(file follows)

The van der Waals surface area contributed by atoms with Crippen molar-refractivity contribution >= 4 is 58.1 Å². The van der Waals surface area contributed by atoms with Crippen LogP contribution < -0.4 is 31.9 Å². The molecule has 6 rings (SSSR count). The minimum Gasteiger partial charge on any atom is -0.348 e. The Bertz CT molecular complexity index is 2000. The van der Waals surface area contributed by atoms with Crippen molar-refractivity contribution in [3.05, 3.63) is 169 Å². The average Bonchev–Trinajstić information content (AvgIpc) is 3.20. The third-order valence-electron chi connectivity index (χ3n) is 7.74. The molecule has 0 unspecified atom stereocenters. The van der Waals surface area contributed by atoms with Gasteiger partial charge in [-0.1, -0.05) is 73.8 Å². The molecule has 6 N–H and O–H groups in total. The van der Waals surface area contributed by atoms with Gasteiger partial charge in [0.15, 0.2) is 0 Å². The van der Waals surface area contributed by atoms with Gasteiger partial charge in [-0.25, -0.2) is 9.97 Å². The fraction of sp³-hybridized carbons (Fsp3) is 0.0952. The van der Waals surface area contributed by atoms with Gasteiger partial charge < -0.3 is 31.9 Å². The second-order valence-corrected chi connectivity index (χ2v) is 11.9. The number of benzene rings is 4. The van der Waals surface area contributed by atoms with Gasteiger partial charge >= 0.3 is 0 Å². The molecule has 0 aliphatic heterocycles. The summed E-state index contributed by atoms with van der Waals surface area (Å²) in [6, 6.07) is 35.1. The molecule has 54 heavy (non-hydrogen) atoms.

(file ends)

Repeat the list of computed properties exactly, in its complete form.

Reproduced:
The van der Waals surface area contributed by atoms with Crippen molar-refractivity contribution >= 4 is 58.1 Å². The van der Waals surface area contributed by atoms with Crippen LogP contribution < -0.4 is 31.9 Å². The molecule has 6 rings (SSSR count). The minimum Gasteiger partial charge on any atom is -0.348 e. The Bertz CT molecular complexity index is 2000. The van der Waals surface area contributed by atoms with Crippen molar-refractivity contribution in [3.05, 3.63) is 169 Å². The average Bonchev–Trinajstić information content (AvgIpc) is 3.20. The third-order valence-electron chi connectivity index (χ3n) is 7.74. The molecule has 0 unspecified atom stereocenters. The van der Waals surface area contributed by atoms with Gasteiger partial charge in [-0.1, -0.05) is 73.8 Å². The molecule has 6 N–H and O–H groups in total. The van der Waals surface area contributed by atoms with Gasteiger partial charge in [0.15, 0.2) is 0 Å². The van der Waals surface area contributed by atoms with Gasteiger partial charge in [-0.25, -0.2) is 9.97 Å². The fraction of sp³-hybridized carbons (Fsp3) is 0.0952. The van der Waals surface area contributed by atoms with Gasteiger partial charge < -0.3 is 31.9 Å². The second-order valence-corrected chi connectivity index (χ2v) is 11.9. The number of benzene rings is 4. The van der Waals surface area contributed by atoms with Gasteiger partial charge >= 0.3 is 0 Å². The molecule has 0 aliphatic heterocycles. The summed E-state index contributed by atoms with van der Waals surface area (Å²) in [6, 6.07) is 35.1. The molecule has 54 heavy (non-hydrogen) atoms.